I know it's been almost a month since my last post, but this is the first chance I have gotten to breathe since student teaching began. By now, I am teaching the entire day, as well as bringing the kids to their specials and to lunch. On Wednesday, I spent almost 12 hours at school in preparation for open house. I think the hardest thing about teaching is the fact that it is so physically and mentally exhausting. For 6 hours, I have about 60 kids (between my math, homeroom, and science classes) who are watching my every move, hanging (but not always) on my every word. I need to find ways to inspire them, to challenge them, and (most importantly) get them to remember the information. And not just for a test, but teach it in a way that will stick with them for the rest of their academic careers. When I'm not at school teaching, I'm at home planning units, planning lessons for the next few days, grading tests and projects, and trying to find a job for the summer and the fall.
There are some days I come home and reflect on every little thing that happened that day. There were some days in which I sat on my couch and thought "I can't do this." I feel most people do not and cannot understand what teachers must go through until they spend a couple months in their shoes. I look at my cooperating teacher and I cannot understand how she balances her family, her life outside of school, and the needs of 60 children every day without fail. I keep telling myself that it's something that comes with time and dedication, but it's so hard not to think I am failing because I am not at that level yet. When I peek in the rooms of some of the other teachers in the school, I can tell they have been crafting their units for their particular grade for dozens of years. The care and planning these teachers put into their every day teaching is remarkable and inspiring, and I hope to work towards what they have accomplished.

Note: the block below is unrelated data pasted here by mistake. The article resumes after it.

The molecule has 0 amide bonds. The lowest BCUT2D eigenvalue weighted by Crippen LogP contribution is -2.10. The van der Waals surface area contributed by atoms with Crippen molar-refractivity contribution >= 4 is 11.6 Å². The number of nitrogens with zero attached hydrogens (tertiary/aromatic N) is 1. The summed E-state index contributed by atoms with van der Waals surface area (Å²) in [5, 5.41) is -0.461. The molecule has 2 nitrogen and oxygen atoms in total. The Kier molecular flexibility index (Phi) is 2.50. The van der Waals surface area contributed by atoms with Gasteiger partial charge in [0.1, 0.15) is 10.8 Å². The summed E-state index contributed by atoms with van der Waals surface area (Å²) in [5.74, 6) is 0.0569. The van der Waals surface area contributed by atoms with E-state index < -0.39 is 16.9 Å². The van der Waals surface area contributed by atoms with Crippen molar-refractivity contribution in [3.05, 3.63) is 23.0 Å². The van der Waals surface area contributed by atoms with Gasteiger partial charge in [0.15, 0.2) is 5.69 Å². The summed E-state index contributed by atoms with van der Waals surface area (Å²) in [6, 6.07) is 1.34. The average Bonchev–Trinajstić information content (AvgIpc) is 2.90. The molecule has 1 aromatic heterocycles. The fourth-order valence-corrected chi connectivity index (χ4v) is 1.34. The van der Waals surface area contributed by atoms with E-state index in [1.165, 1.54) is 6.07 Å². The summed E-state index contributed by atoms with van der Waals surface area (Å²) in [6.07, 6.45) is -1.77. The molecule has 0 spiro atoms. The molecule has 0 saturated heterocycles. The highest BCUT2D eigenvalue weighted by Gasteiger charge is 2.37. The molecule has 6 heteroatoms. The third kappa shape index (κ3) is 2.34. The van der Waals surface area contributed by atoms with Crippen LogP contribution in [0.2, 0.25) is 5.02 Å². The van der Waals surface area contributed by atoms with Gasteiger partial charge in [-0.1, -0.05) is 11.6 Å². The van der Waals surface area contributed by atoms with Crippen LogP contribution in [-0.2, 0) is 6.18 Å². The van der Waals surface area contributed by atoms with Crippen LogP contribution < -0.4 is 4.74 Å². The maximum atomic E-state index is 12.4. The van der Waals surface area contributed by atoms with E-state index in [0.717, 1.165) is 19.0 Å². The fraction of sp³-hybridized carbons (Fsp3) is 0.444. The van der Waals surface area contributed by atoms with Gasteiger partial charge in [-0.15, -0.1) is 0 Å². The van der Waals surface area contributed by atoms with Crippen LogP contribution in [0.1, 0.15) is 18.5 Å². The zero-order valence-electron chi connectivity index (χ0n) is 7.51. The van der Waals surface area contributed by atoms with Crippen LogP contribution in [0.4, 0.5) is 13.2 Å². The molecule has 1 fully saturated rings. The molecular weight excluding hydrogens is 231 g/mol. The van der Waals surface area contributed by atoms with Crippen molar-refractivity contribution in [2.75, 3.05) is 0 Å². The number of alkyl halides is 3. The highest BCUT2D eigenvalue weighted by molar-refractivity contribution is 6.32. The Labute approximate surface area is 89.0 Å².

When you're inundated with planning or problems with students it's hard to see the light at the end of the tunnel. I've tried to teach myself to think of something positive that happened each day, whether it's getting a boy with anxiety to complete the writing portion of his test or (much to my pleasant surprise) watching my 5th graders eat up my poetry lessons, which I thought they would hate. One boy in the class, who struggles in many areas, will pull me aside to show me what he has written for my poetry lessons, his face beaming and his voice getting excited. It's those moments that I strive to hold on to because it is the reason I want to do this job in the first place. I want to be that person that inspires 5th grade boys to write poetry and a sarcastic and unruly science class to explore the wonders of the deep ocean. As my student teaching is coming to a close, I'm trying to sit and reflect on the things I still need to work on in my last two full weeks of student teaching. I fear that I will not have enough time to develop lessons in which I differentiate instruction or practice different classroom management techniques but I need to remind myself that I will have the rest of my life to perfect these things. I am not solely limited to my time left in student teaching. When I first entered my quarter life crisis and was trying to understand what to do with my life, I realized I needed a job that was challenging and always changing. Teaching is just that, because even if you've been teaching Kindergarten for 35 years you're always going to have a new set of students, with a new set of challenges and things to teach you as well.
I want to be a teacher because I want to inspire others, to help them reach their fullest potential, and to give them the tools they need to succeed. I want to design lessons that are tailored to students' individual needs, that challenge their critical thinking skills, and that inspire them to do more. I want to be a role model to students and help guide them through some of the most difficult and rewarding years of their lives.
This post was originally titled "Fried Onion Rings," but I guess I had more to say about the past few weeks than I realized. This post quickly went from a quick update to keep my readers interested to a deep self-reflection on my student teaching experience. Thank you for taking the time to read this, I guess the onion rings will have to wait until another day.